Currently Rhode Island has a variety of businesses and municipalities that compost on a fairly large scale. Earthcare Farm in Charlestown is the only operation currently focusing on the composting of putrescibles, to use the technical term for food scrap, and produces a wonderful product that growers love, but Earthcare does not have the capacity to absorb a significant proportion of Rhode Island’s food scrap. The other large scale composters in Rhode Island focus on leaf and yard waste composting, with municipal leaf composting operations in several communities, and commercial operations operating in the milieu of the landscaping industry.
The economics of the situation tell us that Source Separated Organics household collection is at least several years off in Rhode Island, the $32.00 per ton tip fee at the landfill leaves no margin for extra collections and extra processing of organics from the reduced tonnage of trash buried. But we do have an opportunity with the development of facilities to handle commercial food scrap from the industries with high concentrations of food scrap in their trash; restaurants, supermarkets, and other food oriented businesses. As much as 50% of restaurant trash is food scrap, so the incentive to compost for food oriented businesses is high. And with the local food movement being an integral part of the success of the restaurant industry in Providence, the chefs know that getting the food scrap back onto the land is important to their business.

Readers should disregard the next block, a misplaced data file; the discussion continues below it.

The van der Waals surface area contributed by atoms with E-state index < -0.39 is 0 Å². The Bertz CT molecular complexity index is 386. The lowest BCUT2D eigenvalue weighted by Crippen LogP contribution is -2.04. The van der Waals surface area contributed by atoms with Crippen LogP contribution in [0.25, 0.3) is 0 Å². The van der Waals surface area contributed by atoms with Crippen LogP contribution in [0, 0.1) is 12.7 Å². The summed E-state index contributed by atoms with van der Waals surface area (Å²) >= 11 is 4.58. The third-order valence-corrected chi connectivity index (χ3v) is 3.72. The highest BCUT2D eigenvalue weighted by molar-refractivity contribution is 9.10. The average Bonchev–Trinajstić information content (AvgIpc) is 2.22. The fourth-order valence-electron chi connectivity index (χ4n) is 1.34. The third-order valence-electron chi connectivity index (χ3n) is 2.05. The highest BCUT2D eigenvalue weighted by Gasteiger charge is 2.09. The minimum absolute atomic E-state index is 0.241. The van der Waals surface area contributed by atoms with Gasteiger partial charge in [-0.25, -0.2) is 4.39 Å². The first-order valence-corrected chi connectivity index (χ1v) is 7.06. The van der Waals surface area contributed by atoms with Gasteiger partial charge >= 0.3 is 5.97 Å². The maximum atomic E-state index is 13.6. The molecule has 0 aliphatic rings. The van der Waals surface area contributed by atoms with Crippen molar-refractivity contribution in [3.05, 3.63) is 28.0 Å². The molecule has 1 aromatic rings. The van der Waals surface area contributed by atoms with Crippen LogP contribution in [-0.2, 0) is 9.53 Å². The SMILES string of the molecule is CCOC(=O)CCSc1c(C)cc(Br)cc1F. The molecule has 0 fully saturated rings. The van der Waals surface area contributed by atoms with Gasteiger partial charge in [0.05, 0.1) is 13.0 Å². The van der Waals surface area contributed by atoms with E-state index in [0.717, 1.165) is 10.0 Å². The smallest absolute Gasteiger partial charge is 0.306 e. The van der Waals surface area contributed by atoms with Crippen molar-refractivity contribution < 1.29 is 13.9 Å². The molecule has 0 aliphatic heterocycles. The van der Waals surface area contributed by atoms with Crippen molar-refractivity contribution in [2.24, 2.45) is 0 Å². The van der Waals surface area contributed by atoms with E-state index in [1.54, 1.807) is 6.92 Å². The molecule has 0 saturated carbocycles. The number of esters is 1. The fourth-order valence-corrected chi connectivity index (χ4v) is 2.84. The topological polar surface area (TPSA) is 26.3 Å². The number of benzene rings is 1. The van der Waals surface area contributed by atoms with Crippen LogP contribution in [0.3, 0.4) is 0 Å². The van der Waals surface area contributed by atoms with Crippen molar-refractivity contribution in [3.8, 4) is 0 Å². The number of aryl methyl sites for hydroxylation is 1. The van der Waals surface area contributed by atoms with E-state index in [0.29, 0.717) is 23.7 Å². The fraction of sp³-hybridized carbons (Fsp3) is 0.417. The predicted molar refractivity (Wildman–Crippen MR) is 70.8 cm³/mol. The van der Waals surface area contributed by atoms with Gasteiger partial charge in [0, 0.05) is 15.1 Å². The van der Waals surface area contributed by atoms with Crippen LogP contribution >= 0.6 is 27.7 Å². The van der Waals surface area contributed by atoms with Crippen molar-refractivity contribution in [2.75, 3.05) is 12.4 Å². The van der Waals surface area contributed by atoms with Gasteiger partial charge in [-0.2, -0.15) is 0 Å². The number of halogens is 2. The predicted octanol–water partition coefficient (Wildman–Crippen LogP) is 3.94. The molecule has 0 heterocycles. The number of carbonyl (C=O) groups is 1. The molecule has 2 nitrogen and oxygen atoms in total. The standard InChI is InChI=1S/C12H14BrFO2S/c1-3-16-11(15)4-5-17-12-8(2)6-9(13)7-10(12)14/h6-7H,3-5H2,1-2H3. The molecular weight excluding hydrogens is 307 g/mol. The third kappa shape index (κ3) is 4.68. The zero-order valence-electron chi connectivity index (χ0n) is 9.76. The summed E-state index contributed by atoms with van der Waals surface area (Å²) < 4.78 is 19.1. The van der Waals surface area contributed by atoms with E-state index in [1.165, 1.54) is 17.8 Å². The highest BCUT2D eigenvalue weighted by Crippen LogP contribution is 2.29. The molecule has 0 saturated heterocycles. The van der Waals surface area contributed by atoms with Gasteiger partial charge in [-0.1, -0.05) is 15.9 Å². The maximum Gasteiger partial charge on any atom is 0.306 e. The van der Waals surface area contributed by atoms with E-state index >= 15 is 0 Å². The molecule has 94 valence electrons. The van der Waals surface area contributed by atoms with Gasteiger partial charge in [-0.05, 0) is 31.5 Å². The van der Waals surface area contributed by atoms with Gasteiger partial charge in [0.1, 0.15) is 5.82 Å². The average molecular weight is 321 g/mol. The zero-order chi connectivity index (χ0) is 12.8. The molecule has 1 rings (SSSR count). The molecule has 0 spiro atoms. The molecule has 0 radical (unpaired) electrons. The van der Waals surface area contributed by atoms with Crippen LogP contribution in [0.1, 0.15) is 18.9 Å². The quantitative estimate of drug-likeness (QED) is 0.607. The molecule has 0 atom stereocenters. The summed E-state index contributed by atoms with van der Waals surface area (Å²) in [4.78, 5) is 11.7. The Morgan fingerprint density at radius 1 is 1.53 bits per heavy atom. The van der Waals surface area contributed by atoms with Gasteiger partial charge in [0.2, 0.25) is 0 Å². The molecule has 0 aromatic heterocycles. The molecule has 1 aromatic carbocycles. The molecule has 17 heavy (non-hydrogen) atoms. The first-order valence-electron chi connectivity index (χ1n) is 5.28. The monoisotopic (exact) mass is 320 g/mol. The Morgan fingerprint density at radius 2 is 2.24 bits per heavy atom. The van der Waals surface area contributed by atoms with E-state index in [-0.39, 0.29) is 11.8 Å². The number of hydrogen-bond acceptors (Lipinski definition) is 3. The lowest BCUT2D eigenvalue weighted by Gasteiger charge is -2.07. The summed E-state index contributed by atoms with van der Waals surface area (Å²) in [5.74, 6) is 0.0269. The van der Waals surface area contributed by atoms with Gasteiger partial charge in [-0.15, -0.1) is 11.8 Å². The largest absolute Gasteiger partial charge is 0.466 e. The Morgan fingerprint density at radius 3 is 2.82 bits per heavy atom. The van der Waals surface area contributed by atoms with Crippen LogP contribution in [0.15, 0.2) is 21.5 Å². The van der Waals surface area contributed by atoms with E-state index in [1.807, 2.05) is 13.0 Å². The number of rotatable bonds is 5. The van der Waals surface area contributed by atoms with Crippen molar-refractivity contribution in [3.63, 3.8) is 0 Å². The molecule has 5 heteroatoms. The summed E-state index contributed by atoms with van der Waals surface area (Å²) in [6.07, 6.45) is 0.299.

The Compost Initiative took on the task of catalyzing the industry, an effort to help Rhode Islanders create the infrastructure of a new industry. The last two winters have seen Rhode Island Compost conferences. The first year 60 people attended, the second year more than 200. Those thinking about the development of a compost industry in isolation now have partners and can see the momentum building. A major development is that Orbit Energy of North Carolina has received the first of a series approvals needed to build a facility and hopes to open an anaerobic digester/electric power plant with a capacity of 150 tons of food scrap per day by the end of 2012. This would handle about half of the food scrap that could be expected to be collected in Rhode Island with a fully developed collection system. 150 tons per day is equal to all of the commercial food scrap from all sources in Rhode Island, but Orbit expects to also bring in commercial food scrap from Massachusetts.